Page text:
Amid demands, James focuses

NBA: Cavaliers rookie LeBron James, 18, has dealt with the crush of media and fans while still performing at a high level.

November 19, 2003|By Milton Kent | Milton Kent,SUN STAFF

CLEVELAND -- The basketball world is entirely LeBron James' now, and that's not a bad thing for an 18-year-old fresh out of high school with millions in his pocket.

The trouble is, the world isn't just basketball, and the part that isn't wants a piece of him, too. Slowly, in the first three weeks of his professional basketball career, James is beginning to realize that there just might not be enough of him to go around.

"It will never happen [where it will just be basketball]," James said before the Cleveland Cavaliers' home opener earlier this month. "I'm all right with it, but there's no way that you can just play basketball."

James is hardly the first player to land in the NBA straight from high school. He isn't even the first high schooler to be taken first overall in the NBA draft, a distinction that belongs to Kwame Brown, a forward with the Washington Wizards, who play host to the Cavaliers tonight at MCI Center.

But James is probably the most celebrated, and certainly the most watched, newcomer in the NBA in years, and with his entrance comes a touch of the surreal.

To wit: Three of Cleveland's first four games were nationally televised, the first time the Cavaliers had been seen nationwide in five seasons. In addition, the Ohio State marching band stomped through Gund Arena for the Cavaliers' home opener as the Goodyear blimp flew over it and rapper Jay-Z and baseball player Ken Griffey sat in it.

Needless to say, none of that was to mark the triumphant return of guard Ricky Davis to northeast Ohio.

"I hope [the media crush] won't continue," said Cleveland coach Paul Silas. "In one way, if we win and the team does well, there will be a certain amount of that. But there's been too much of it already. I, for one, am kind of tired of it. But it's something that you have to deal with and go through. It's all due to one guy. If it was the team, that would be different, but it's all due to one fellow."

It's in James' smile, a slight grin that straddles the line between enthusiasm and world-weariness, that tells you he both gets it and wishes he didn't.

James doesn't need pity. Don't forget every other kid is wearing No. 23 jerseys with his name on them, not to mention he is collecting millions in endorsements, in addition to the $13 million in salary he will collect from the Cavaliers over three years.

A sneaker designed to resemble the infamous Hummer his mother bought him while he was in high school will go on sale next month, just in time for Christmas, for $110, the first byproduct of his corporate marriage with Nike.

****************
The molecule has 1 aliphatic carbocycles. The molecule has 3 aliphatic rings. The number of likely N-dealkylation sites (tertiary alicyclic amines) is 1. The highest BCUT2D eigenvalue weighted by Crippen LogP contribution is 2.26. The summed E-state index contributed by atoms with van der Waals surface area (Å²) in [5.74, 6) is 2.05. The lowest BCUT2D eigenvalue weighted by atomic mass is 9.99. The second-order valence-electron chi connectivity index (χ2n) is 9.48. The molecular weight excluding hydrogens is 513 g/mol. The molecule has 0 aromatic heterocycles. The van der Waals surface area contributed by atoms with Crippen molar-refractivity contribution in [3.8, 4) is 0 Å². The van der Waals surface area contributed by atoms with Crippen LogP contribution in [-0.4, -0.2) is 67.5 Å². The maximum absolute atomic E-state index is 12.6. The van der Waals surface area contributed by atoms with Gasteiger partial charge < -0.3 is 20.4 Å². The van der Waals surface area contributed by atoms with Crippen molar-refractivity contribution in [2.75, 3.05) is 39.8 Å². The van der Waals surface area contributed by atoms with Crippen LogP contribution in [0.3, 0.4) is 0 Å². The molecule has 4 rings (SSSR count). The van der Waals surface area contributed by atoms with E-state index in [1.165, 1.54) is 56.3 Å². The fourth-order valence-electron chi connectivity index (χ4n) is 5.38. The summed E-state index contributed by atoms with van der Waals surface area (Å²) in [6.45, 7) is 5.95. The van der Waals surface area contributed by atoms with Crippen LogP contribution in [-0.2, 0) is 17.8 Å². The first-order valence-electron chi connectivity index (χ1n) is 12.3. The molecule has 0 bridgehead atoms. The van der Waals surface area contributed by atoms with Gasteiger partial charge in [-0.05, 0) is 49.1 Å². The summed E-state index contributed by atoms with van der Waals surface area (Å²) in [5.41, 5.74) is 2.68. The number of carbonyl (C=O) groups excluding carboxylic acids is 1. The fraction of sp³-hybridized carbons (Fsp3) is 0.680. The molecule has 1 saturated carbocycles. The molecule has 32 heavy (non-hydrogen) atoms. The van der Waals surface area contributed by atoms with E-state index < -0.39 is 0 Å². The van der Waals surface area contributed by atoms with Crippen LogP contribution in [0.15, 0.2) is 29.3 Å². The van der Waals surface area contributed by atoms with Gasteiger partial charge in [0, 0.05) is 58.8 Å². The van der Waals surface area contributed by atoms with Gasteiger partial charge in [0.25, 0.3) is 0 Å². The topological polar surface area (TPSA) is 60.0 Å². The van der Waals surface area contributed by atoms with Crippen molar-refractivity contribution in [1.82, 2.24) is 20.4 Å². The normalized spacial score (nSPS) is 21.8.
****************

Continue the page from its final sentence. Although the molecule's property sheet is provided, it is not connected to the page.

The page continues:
James is learning on some level how to deal with the crush. He has the phone number of the other famous basketball player to wear No. 23, Michael Jordan, programmed into his cell phone. The two have chatted and will continue to talk about coping with the cult of celebrity that is following James.

"He gives me a lot of advice," James told The Boston Globe. "He wasn't winning a lot in his rookie season, either. He tells me to stay focused, to not get distracted."

And then there's the winning. The Cavs, who went 17-65 last season to earn the first pick in the draft, dropped their first five games this season before beating Washington 11 days ago for their first victory. James has likely already lost as many games in three weeks as a pro as he did in four years at St. Vincent-St. Mary High School in Akron, Ohio.

"I'm not a loser," James said to the Globe. "I've got nothing to do with our record. I knew some of that would come with the territory, but as long as I go out and give my all, I can take it."

James is doing his part to make the Cavaliers (4-7) better. He leads Cleveland in scoring (16.5) and assists (6.5) and is second among all rookies in scoring, just behind his good friend, Carmelo Anthony. James is shooting 44 percent from the field after shooting 34 percent in the preseason.

And his defense continues to improve. With the Cavaliers leading by two Saturday, James got a block of the Philadelphia 76ers' Kyle Korver with 11 seconds to go in overtime, in a game Cleveland won, 91-88.

Silas would like James to take advantage of his size (6 feet 8, 240 pounds) to post up smaller players, and he would really like James, one of nine Cleveland players who are 25 years or younger, to take charge of the team and be more vocal.

But Silas already has a willing pupil, a diamond in the rough.

"His ability to learn and translate what you tell him is amazing," Silas said. "You tell him something once and he goes out and does it and he doesn't make the same mistake. He's going to be really good."

LeBron James by the numbers

16.5 Points per game

6.5 Assists per game

6.5 Rebounds per game

Wizards tonight

Opponent: Cleveland Cavaliers

Site: MCI Center, Washington

Time: 7 Radio: WTEM (980 AM)

TV: Comcast SportsNet

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